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Survivor Collett R. This work has been published in the Teen Ink monthly print magazine.

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   At the age of 16, Collett was
involved in a serious car accident resulting in a coma that lasted for six months. Doctors had
little hope, and at one time told her family to prepare for her death. But the family - and Collett -
did not give up. After transferring to a different hospital, she began to improve. She began waking
up and showed great improvement. She immediately began physical therapy and refreshing her memory.
Collett did well and a year and half later, she is back in school and nominated for Junior Prom
Queen. She has let nothing get in her way.

Would you change anything in
your life?


I'm asked this question a lot, and after thinking about it
for awhile, I would have to say no. I have had so many great experiences during this trial in my
life; I've become very close to my family. I know this has made me a stronger person in many ways. I
feel very confident, and have regained a lot of my strength through physical therapy. I'm almost
walking normally.

Who would you like to thank for helping
you through?


I really can't remember a lot of the people who came to
see me at the beginning, but for all my friends who came, I can't thank them enough. It made me feel
so loved, although I was embarrassed because my hair and make-up wouldn't be done, and I would be
wearing those lovely hospital gowns, and sometimes say things out loud I normally wouldn't. My
family stood by me every single day; my mom even slept in the hospital in case I woke up. She now
takes me to physical therapy and always encourages me to do my best. I would also like to thank my
cousin, Kent. He was a great role model, and had quite an impact on
my improvement.

What have you achieved?

I
think just being alive is a great achievement. They said I might never walk again, and here I
am walking. I still have a small limp, but hopefully soon it will go away and I will be up and
running around. I have been able to go to school and keep up with my work; I wouldn't let myself
settle for anything less. I would also love to get my driver's license soon; I can't wait for
that.

What has been the most difficult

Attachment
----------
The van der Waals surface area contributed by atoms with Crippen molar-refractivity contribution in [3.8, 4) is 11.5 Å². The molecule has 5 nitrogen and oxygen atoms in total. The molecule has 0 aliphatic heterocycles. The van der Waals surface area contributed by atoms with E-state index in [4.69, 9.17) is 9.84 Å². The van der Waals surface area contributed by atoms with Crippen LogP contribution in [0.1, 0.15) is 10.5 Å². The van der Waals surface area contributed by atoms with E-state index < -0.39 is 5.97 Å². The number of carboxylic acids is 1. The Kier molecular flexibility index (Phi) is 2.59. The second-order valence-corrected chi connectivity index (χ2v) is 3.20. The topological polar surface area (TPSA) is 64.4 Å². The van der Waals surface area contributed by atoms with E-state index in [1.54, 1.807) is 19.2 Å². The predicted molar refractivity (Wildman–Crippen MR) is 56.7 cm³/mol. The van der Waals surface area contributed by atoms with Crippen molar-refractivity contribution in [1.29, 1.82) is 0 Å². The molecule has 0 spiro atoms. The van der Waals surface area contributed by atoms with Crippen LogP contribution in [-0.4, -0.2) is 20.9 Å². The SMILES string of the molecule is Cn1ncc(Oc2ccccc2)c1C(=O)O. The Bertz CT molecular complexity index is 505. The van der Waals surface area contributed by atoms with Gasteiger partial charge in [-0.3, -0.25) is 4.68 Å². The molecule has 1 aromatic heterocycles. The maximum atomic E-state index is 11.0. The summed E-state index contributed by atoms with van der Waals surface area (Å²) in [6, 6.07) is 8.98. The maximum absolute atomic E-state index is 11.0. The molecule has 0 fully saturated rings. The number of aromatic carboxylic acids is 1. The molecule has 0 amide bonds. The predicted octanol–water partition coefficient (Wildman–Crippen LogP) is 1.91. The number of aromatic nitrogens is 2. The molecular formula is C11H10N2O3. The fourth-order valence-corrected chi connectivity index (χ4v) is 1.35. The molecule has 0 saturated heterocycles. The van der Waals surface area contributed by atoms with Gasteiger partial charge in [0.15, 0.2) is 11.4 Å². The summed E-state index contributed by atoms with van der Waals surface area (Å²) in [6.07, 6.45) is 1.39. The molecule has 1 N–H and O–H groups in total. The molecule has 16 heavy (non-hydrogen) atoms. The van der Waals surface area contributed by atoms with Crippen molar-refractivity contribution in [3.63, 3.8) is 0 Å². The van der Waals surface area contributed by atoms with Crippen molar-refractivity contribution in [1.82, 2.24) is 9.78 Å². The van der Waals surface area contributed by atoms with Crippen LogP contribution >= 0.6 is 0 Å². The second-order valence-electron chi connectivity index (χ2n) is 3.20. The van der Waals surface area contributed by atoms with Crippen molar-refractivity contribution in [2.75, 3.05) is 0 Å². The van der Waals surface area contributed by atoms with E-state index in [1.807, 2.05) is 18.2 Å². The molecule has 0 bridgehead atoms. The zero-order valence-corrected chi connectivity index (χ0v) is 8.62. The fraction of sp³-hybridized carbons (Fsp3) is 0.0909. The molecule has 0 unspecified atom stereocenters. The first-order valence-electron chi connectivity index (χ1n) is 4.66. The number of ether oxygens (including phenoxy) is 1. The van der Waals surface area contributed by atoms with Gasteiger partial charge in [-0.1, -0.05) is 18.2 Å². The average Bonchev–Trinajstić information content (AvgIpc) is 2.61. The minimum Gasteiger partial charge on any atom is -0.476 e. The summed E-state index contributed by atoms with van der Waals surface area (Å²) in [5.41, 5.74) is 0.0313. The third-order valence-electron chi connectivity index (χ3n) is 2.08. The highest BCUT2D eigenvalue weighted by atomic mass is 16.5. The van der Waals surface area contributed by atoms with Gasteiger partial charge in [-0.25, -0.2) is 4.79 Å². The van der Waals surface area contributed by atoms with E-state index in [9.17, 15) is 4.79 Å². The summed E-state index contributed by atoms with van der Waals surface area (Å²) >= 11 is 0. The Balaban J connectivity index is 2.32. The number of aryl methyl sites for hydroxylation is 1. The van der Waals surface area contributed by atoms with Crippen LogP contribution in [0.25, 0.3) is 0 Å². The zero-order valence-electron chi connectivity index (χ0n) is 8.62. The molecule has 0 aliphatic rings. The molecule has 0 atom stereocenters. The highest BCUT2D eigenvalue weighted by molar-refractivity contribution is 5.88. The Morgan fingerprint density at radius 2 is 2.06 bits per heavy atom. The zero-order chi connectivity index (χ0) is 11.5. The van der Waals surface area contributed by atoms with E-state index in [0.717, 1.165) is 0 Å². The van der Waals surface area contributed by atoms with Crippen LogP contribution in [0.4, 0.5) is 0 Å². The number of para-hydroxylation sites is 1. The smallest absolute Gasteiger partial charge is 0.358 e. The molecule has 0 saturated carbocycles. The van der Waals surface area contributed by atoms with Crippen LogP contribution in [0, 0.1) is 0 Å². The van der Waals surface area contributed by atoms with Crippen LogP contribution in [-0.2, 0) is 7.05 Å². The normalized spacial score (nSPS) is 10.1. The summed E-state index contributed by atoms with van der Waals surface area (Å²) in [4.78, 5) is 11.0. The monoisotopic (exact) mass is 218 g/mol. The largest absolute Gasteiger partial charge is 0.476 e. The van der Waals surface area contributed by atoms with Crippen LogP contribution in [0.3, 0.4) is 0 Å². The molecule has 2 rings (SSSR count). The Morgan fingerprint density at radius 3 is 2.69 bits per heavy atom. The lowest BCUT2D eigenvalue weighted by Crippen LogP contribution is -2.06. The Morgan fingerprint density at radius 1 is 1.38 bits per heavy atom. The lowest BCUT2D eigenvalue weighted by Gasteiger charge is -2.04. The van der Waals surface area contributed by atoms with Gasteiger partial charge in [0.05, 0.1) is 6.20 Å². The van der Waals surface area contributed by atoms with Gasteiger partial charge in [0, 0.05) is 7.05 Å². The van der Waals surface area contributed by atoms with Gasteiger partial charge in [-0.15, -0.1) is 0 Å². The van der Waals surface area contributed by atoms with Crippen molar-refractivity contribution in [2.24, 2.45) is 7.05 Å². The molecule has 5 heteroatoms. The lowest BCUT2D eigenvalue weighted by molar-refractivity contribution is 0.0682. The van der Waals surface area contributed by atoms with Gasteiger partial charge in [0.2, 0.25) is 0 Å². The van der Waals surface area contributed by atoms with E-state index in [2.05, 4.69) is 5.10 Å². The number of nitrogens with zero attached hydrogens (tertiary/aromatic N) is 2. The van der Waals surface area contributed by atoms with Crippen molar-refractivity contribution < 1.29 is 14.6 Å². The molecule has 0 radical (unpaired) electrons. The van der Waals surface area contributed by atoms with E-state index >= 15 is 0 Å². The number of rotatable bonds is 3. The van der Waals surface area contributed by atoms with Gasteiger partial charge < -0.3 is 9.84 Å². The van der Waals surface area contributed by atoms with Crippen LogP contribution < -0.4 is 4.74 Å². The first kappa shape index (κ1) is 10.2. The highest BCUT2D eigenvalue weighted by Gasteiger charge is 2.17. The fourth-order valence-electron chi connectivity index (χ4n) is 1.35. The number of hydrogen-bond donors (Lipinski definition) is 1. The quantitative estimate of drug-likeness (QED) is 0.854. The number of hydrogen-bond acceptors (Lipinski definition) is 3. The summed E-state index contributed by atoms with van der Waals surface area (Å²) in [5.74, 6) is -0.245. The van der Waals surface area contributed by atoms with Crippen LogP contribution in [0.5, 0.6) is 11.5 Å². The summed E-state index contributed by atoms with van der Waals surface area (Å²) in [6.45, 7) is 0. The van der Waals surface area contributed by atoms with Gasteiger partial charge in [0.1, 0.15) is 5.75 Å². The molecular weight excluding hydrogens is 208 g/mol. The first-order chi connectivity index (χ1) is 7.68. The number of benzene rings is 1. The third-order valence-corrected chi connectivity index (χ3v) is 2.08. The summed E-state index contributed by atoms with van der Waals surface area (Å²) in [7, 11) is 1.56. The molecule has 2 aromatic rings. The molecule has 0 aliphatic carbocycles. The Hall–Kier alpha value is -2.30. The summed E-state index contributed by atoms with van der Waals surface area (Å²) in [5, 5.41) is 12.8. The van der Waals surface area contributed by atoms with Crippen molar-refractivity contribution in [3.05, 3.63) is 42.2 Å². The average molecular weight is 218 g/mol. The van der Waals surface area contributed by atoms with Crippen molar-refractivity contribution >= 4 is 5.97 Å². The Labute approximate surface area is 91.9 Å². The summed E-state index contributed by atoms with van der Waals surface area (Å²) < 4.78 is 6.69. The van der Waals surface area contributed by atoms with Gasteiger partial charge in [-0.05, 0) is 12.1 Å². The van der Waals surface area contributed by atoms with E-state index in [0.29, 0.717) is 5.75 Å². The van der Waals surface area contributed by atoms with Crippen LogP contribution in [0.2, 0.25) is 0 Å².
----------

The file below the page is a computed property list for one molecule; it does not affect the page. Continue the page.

part?


That would have to be getting myself ready to comeback to school
and lead a regular life. Also losing some of my closest friends, who weren't there like they used to
be. It's hard not having a constant friend. I am not being as included as I used to be. I miss
that.

Who is your role model?

Earlier I
mentioned my mom, family and cousin. They were terrific. I also admire Bryon Russell (a forward for
the Utah Jazz), who is a great example of being in the spotlight and remaining down-to-earth and
kind. I had the chance to meet him after my accident, and he is still
my friend.

What would you like to accomplish in
life?


Walking without a limp, driving a car and traveling around the
world; meeting lots of new and interesting people. I would also like to dance and sing, I have
always wanted to. I would love to go to the Caribbean; the islands look so pretty. They
have waterfalls and I love waterfalls!

What do you want people to
know about you?


That I am perfectly fine and no one should be afraid of
me. People won't call me to hang out like they used to because they think I can't do any of that
stuff. But I can. I want to go on dates and hang out and go to parties. I am not completely back to
normal yet, but I can still do most of the things I did before. Sometimes I get treated like a baby
and not taken seriously;that really bugs me. I want to be treated like a
normal teen.

What's the best thing that has happened since
the accident?


Probably just making it through, being able to walk again
and going back to school.

If you could say one thing to kids your
age, what would you say?


Set goals and work hard for them. Try to
achieve whatever you want to. Don't let anything stand in your way.

This work has been published in the Teen Ink monthly print magazine. This piece has been published in Teen Ink’s monthly print magazine.




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